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Plastic Upcycling Technique Might Help to Deconstruct and Recreate Polymers

In the United States, less than 10% of the 380 million metric tons of plastic generated yearly is recycled, posing a global environmental danger due to plastic manufacture and the annual absorption of millions of tons of garbage into bodies of water. When it comes to polymers, such as polyester, the proportion drops.

Plastic Upcycling Technique Might Help to Deconstruct and Recreate Polymers.
The research will have implications in waste reduction as a more efficient way to break down polyesters. Image credit: Unsplash.

Scientists have searched for alternate ways to decrease plastic waste rather than renewing their commitment to recycling processes that could only be used once on particular polymers. Plastic upcycling, or the process of deconstructing and recreating polymers, the fundamental building elements of plastic, has become a major area of interest.

We don’t need to make more. You can reuse the ones already here to make an equally good plastic—or better.

Monica Olvera de la Cruz, Study Senior Author, Northwestern University

Now, a team led by Northwestern University has developed a technique to improve the impacts of such an enzyme that breaks down polyester — the plastic used to make soda bottles and low-cost clothing (and commercially known as PET) — into its constituent parts, a breakthrough that could aid engineers in formulating solutions for removing microplastics from rivers and oceans.

Their results, which will be published in the journal Proceedings of the National Academy of Sciences (PNAS) on March 21th, 2022, will help to advance biotechnology, bioremediation and medicine.

Monica Olvera de la Cruz of Northwestern University, the paper’s principal author, noted that in regeneration, plastic is heated, broken down and then reconstructed into weaker, lower-quality polymers. However, with upcycling, breaking down polymers into their essential components can occasionally result in even more durable plastics than before.

Olvera de la Cruz’s team aimed to establish a green upcycling technique that did not generate pollution but instead eliminated it. The researchers established a procedure that can be reproduced without the need for additional solvents by employing an enzyme that could be generated in the lab.

People have discovered an enzyme—bacteria that eats polyester to survive and converts it into monomeric units. But they haven’t been able to use it because it breaks down at a certain temperature. Our idea was to build polymers capable of encapsulating the enzyme to protect its structure so that it can continue to function outside of living cells and in the lab at sufficiently high temperatures to be able to break down PET.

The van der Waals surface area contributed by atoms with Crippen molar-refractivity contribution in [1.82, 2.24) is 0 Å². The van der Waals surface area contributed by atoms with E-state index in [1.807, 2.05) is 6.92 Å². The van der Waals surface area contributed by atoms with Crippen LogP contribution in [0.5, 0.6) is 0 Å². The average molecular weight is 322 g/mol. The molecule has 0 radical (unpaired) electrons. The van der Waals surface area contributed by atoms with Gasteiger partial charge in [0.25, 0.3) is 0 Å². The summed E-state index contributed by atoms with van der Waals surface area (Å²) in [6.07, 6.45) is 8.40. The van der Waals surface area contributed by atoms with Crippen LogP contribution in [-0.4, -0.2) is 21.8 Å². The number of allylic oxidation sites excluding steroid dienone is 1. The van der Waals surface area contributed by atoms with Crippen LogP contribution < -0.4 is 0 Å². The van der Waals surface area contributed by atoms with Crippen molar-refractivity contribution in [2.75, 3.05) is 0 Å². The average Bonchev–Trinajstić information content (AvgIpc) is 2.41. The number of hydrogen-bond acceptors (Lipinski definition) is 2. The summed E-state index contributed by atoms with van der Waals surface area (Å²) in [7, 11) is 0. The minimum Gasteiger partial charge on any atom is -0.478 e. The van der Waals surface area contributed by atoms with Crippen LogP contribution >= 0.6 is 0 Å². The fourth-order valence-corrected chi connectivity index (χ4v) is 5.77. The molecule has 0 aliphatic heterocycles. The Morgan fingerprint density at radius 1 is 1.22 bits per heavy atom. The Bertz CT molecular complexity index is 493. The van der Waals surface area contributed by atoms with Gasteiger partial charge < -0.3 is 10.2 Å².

Monica Olvera de la Cruz, Study Senior Author, Northwestern University

The researchers created polymers and the conditions required to successfully preserve the enzyme (named PETase) so that it would not unravel and become useless when the structure was heated. The polymer is made up of a hydrophobic (water-repellent) backbone and exact concentrations of its three components predicted by first author and Ph.D. scholar Curt Waltmann to interface with active sites on the enzyme.

Waltmann discovered that if the polymer had too much negative charge, the enzyme would dissolve in water and the polymer would not cover enough of the enzyme’s surface to protect it.

The polymer was combined with chemically generated enzymes after being manufactured using a technique known as free radical polymerization, which quickly binds monomers together.

We found that if you put the complex of the polymer with the enzyme together, and close to plastic, and then you heat it slightly, the enzyme was able to break it down into small, monomeric units. In addition to operating in an environment like where it could clean microplastics, our method has protected against high-temperature degradation, and one student was able to do the testing.

Monica Olvera de la Cruz, Study Senior Author, Northwestern University

The scientists opened several opportunities for the scientific community by discovering a mechanism to safeguard the enzyme from heat. The team’s goal is to encapsulate whole microplastics in the structure, then use these enzymes to create a microplastic aggregate.

The US Department of Energy has launched a program to finance polymer upcycling initiatives that would help reduce the use of plastic, and Olvera de la Cruz believes her project will help advance the mission.

Olvera de la Cruz added, “You can make a new polymer with the monomeric units. These are dangerous things that are bad for our health. We don’t need to make more. You can reuse the ones already here to make an equally good plastic—or better.”

Lawyer Taylor, Professor of Materials Science and Engineering, Chemistry and Chemical and Biological Engineering, Physics and Astronomy, and Director of the Center for Computation and Theory of Soft Materials, Olvera de la Cruz, Carolyn Mills, Jeremy Wang, Baofu Qiao, John Torkelson, and Danielle Tullman-Ercek are among the Northwestern researchers who have worked with Olvera de la Cruz and Waltmann.

The US Department of Energy’s Office of Basic Energy Sciences funded the publication “Functional Enzyme-Polymer Complexes” (Contract DE-FG02-08ER46539).

Journal Reference:

Waltmann, C., et al. (2022) Functional enzyme–polymer complexes. Proceedings of the National Academy of Sciences.

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